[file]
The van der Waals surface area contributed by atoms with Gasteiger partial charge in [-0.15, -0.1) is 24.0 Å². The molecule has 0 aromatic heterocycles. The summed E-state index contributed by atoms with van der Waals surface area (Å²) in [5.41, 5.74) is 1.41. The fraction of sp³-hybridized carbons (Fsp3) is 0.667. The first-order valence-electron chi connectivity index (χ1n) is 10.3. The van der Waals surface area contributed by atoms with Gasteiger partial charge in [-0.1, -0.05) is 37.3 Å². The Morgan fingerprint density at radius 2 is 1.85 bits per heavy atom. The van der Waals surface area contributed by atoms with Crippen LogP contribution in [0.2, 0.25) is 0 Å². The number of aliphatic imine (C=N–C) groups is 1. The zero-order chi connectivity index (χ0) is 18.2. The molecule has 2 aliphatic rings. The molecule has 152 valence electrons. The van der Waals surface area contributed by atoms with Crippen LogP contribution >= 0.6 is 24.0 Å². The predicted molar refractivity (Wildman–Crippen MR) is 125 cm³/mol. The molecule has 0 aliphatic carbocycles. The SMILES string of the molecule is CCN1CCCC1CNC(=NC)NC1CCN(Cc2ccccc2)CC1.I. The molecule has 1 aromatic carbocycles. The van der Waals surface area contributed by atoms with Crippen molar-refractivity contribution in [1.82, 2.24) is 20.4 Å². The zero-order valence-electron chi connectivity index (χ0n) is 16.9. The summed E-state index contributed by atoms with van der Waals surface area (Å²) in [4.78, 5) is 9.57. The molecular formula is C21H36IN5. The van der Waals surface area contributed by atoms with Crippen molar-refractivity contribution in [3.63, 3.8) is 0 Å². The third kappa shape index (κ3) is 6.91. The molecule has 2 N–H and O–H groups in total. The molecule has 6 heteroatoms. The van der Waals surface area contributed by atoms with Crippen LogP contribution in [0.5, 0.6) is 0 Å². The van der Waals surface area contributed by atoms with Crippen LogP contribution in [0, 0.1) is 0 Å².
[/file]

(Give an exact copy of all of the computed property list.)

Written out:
The van der Waals surface area contributed by atoms with Gasteiger partial charge in [-0.15, -0.1) is 24.0 Å². The molecule has 0 aromatic heterocycles. The summed E-state index contributed by atoms with van der Waals surface area (Å²) in [5.41, 5.74) is 1.41. The fraction of sp³-hybridized carbons (Fsp3) is 0.667. The first-order valence-electron chi connectivity index (χ1n) is 10.3. The van der Waals surface area contributed by atoms with Gasteiger partial charge in [-0.1, -0.05) is 37.3 Å². The Morgan fingerprint density at radius 2 is 1.85 bits per heavy atom. The van der Waals surface area contributed by atoms with Crippen LogP contribution in [0.2, 0.25) is 0 Å². The number of aliphatic imine (C=N–C) groups is 1. The zero-order chi connectivity index (χ0) is 18.2. The molecule has 2 aliphatic rings. The molecule has 152 valence electrons. The van der Waals surface area contributed by atoms with Crippen LogP contribution >= 0.6 is 24.0 Å². The predicted molar refractivity (Wildman–Crippen MR) is 125 cm³/mol. The molecule has 0 aliphatic carbocycles. The SMILES string of the molecule is CCN1CCCC1CNC(=NC)NC1CCN(Cc2ccccc2)CC1.I. The molecule has 1 aromatic carbocycles. The van der Waals surface area contributed by atoms with Crippen molar-refractivity contribution in [1.82, 2.24) is 20.4 Å². The zero-order valence-electron chi connectivity index (χ0n) is 16.9. The summed E-state index contributed by atoms with van der Waals surface area (Å²) in [4.78, 5) is 9.57. The molecular formula is C21H36IN5. The van der Waals surface area contributed by atoms with Crippen molar-refractivity contribution in [3.63, 3.8) is 0 Å². The third kappa shape index (κ3) is 6.91. The molecule has 2 N–H and O–H groups in total. The molecule has 6 heteroatoms. The van der Waals surface area contributed by atoms with Crippen LogP contribution in [0.5, 0.6) is 0 Å². The van der Waals surface area contributed by atoms with Crippen LogP contribution in [0, 0.1) is 0 Å².